6. The method as recited in claim 1, wherein the active thread count is configured to be decremented to indicate completion of performing work on available subtasks by a thread, and wherein an active thread count of 0 indicates that the task has been completed.
7. The method as recited in claim 1, wherein the thread state array is configured to indicate, for each thread, whether the thread is in a dormant state, and active state, or a stealing state.
8. The method as recited in claim 1, wherein said at least one of the started threads performing work as indicated by the subtasks which are apportioned to the at least one dormant thread comprises:
one of the started threads completing the one or more subtasks apportioned to the respective started thread;
the started thread changing its corresponding state in the thread state array from active to stealing to indicate that the thread is stealing;
the stealing thread attempting to steal one or more subtasks from other threads of the N threads; and
if said attempting to steal one or more subtasks from other threads of the N threads is successful, the stealing thread performing work as indicated by the one or more stolen subtasks.
9. The method as recited in claim 8, further comprising:
prior to said attempting to steal one or more subtasks from other threads of the N threads:
the stealing thread decrementing the active thread count;
the stealing thread locating at least one other thread from which to attempt to steal one or more subtasks; and
the stealing thread incrementing the active thread count; and
if said attempting to steal one or more subtasks from other threads of the N threads is not successful, the stealing thread decrementing the active thread count to indicate that the stealing thread is not active.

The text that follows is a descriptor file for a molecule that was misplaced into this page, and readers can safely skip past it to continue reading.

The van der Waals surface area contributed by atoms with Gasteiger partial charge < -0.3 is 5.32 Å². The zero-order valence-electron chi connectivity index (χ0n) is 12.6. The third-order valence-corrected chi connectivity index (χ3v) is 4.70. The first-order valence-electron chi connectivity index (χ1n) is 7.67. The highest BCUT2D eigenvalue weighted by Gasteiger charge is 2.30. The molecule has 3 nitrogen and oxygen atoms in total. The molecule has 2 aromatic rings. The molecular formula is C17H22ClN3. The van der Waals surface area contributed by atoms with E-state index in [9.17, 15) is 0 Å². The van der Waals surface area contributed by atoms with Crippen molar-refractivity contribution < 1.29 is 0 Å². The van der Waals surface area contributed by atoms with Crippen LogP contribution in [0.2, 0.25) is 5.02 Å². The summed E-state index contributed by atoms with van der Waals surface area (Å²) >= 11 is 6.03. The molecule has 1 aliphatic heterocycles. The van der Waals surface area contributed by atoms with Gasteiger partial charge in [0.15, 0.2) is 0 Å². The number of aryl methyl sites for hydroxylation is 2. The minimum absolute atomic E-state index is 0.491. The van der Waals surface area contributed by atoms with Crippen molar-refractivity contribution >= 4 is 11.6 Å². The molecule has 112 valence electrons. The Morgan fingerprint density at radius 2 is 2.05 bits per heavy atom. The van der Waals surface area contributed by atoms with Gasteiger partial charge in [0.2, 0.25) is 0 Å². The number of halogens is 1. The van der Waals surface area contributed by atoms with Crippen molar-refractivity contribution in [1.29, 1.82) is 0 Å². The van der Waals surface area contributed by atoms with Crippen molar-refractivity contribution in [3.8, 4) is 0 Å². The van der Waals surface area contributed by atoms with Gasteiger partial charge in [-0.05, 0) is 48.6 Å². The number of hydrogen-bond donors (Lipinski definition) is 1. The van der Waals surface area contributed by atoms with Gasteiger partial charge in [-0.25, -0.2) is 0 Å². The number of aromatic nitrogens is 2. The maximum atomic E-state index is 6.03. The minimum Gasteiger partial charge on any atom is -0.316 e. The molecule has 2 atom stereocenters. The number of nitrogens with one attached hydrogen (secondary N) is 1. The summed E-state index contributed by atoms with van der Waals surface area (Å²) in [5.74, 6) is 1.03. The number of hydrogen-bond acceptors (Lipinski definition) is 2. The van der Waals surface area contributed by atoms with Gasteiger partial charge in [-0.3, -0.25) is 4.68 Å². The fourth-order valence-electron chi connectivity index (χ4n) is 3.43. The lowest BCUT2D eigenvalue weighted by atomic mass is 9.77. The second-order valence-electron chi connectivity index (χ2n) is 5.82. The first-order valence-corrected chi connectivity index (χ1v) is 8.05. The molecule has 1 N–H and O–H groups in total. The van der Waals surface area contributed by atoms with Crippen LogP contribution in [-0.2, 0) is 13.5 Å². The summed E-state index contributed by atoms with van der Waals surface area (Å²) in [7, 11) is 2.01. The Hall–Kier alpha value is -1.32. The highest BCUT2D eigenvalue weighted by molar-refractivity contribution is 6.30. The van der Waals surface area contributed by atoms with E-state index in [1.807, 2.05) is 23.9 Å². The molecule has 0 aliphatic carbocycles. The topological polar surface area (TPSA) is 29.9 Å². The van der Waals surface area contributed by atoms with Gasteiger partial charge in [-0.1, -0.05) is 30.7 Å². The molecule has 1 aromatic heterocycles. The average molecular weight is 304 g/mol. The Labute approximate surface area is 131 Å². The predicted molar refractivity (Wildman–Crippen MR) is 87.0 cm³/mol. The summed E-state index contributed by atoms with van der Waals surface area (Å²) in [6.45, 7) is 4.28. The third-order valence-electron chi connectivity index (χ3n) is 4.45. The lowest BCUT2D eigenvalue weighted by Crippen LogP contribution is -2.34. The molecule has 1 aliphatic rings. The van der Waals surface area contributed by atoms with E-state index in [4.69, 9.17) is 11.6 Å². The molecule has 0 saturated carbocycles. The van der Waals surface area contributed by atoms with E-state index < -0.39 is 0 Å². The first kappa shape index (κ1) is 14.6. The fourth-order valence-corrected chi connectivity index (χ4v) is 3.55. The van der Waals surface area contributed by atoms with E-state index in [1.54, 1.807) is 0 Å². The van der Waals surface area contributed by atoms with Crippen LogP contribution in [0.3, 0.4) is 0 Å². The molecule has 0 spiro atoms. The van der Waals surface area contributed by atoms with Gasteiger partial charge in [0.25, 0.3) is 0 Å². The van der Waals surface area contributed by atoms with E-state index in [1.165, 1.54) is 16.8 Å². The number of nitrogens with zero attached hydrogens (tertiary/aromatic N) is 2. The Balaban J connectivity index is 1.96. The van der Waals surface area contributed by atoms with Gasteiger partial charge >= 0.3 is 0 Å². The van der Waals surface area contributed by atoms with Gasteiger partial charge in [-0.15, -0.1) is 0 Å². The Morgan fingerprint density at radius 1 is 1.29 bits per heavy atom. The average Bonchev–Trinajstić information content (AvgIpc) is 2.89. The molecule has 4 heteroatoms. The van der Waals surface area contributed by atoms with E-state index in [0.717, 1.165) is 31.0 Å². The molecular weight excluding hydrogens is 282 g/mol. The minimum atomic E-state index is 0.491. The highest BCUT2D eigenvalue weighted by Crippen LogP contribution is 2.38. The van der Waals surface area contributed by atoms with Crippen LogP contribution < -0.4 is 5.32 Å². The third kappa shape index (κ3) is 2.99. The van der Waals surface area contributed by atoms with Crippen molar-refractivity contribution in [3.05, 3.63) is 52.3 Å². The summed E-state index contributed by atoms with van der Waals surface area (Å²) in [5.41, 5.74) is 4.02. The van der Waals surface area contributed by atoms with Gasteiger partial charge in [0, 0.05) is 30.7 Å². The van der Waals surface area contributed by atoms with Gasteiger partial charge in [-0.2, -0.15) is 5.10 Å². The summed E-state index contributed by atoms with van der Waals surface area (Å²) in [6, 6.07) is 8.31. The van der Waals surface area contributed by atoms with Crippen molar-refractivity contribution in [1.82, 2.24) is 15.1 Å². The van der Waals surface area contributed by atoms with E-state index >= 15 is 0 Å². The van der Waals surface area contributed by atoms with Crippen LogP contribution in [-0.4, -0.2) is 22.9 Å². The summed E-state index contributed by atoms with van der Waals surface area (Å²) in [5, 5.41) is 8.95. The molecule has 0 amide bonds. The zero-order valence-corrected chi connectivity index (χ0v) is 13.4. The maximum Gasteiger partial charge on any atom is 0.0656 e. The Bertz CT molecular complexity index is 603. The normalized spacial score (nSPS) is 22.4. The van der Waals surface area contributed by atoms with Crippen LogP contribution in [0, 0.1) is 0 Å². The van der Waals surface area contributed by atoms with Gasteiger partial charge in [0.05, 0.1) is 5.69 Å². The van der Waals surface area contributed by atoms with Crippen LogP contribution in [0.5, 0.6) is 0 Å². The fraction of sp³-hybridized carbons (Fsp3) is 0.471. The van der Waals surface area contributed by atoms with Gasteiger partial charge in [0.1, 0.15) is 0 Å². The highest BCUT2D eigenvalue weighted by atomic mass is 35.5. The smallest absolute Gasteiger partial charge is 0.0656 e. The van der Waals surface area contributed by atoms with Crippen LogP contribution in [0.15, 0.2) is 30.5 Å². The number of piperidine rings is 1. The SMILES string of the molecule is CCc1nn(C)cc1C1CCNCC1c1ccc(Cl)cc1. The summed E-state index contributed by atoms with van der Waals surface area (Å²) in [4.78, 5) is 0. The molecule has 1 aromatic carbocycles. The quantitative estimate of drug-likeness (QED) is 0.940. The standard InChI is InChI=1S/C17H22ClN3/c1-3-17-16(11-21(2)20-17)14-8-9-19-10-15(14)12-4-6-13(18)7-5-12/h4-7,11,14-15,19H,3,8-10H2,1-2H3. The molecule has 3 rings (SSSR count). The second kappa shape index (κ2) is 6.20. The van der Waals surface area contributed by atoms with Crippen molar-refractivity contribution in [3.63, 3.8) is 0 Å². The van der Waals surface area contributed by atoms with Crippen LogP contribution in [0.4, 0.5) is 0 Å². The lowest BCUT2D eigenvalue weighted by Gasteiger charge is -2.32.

10. The method as recited in claim 8, further comprising, if said attempting to steal one or more subtasks from other threads of the N threads is successful, the stealing thread changing its corresponding state in the thread state array to indicate that the respective thread is active.
11. The method as recited in claim 8, wherein said attempting to steal one or more subtasks from other threads of the N threads comprises:
the stealing thread checking the state of the other threads in the thread state array; and
the stealing thread attempting to steal subtasks from one or more threads whose state as indicated by the thread state array is one of active or dormant.
12. The method as recited in claim 8,
wherein the subtasks apportioned to each thread are stored in a deque structure associated with the respective thread; and
wherein successfully stealing one or more subtasks from other threads of the N threads comprises the stealing thread popping at least one subtask off of the top of the deque associated with at least one other thread.
13. The method as recited in claim 1,
wherein said at least one of the started threads performing work as indicated by the subtasks which are apportioned to the at least one dormant thread comprises one of the started threads atomically changing its corresponding state in the thread state array to indicate that the thread is stealing;
wherein said one of the started threads decrementing the active thread count on behalf of a dormant thread to indicate that the dormant thread has checked in at the consensus barrier comprises:
the stealing thread locating one of the other N threads that is in a dormant state as indicated by the thread state array and that has no more subtasks to be performed;
the stealing thread atomically changing the corresponding state of the located dormant thread in the thread state array to indicate that the respective thread is stealing; and
the stealing thread decrementing the active thread count to indicate that the located thread has checked in at the consensus barrier.
14. The method as recited in claim 1,
wherein the subtasks apportioned to each thread are stored in a deque structure associated with the thread; and
wherein each started thread is configured to pop a subtask off of the bottom of the deque structure associated with the respective thread to perform work indicated by the particular subtask.
15. The method as recited in claim 14, further comprising: